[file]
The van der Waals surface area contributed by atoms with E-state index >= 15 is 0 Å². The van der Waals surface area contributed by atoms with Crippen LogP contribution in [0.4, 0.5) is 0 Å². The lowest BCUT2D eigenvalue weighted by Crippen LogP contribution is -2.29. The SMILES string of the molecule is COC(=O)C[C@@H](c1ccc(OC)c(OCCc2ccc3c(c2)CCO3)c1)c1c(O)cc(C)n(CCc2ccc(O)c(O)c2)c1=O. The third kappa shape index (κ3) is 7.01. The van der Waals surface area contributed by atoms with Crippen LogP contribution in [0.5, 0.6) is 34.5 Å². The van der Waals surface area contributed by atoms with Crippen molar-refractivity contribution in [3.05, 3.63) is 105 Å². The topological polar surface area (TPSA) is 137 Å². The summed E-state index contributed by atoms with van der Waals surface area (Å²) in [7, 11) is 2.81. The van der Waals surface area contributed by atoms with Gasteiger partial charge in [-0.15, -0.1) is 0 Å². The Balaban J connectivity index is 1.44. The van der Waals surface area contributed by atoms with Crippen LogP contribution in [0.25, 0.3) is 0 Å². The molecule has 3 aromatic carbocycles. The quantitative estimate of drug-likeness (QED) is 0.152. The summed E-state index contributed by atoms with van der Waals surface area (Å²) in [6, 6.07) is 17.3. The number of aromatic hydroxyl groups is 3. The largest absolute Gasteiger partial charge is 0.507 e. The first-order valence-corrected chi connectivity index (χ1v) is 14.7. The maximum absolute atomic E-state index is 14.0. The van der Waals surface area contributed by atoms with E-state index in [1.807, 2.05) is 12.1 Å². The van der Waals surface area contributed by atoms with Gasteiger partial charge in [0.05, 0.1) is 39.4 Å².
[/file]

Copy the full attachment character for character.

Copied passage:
The van der Waals surface area contributed by atoms with E-state index >= 15 is 0 Å². The van der Waals surface area contributed by atoms with Crippen LogP contribution in [0.4, 0.5) is 0 Å². The lowest BCUT2D eigenvalue weighted by Crippen LogP contribution is -2.29. The SMILES string of the molecule is COC(=O)C[C@@H](c1ccc(OC)c(OCCc2ccc3c(c2)CCO3)c1)c1c(O)cc(C)n(CCc2ccc(O)c(O)c2)c1=O. The third kappa shape index (κ3) is 7.01. The van der Waals surface area contributed by atoms with Crippen LogP contribution in [0.5, 0.6) is 34.5 Å². The van der Waals surface area contributed by atoms with Crippen molar-refractivity contribution in [3.05, 3.63) is 105 Å². The topological polar surface area (TPSA) is 137 Å². The summed E-state index contributed by atoms with van der Waals surface area (Å²) in [7, 11) is 2.81. The van der Waals surface area contributed by atoms with Gasteiger partial charge in [-0.15, -0.1) is 0 Å². The Balaban J connectivity index is 1.44. The van der Waals surface area contributed by atoms with Crippen LogP contribution in [0.25, 0.3) is 0 Å². The molecule has 3 aromatic carbocycles. The quantitative estimate of drug-likeness (QED) is 0.152. The summed E-state index contributed by atoms with van der Waals surface area (Å²) in [6, 6.07) is 17.3. The number of aromatic hydroxyl groups is 3. The largest absolute Gasteiger partial charge is 0.507 e. The first-order valence-corrected chi connectivity index (χ1v) is 14.7. The maximum absolute atomic E-state index is 14.0. The van der Waals surface area contributed by atoms with E-state index in [1.807, 2.05) is 12.1 Å². The van der Waals surface area contributed by atoms with Gasteiger partial charge in [0.05, 0.1) is 39.4 Å².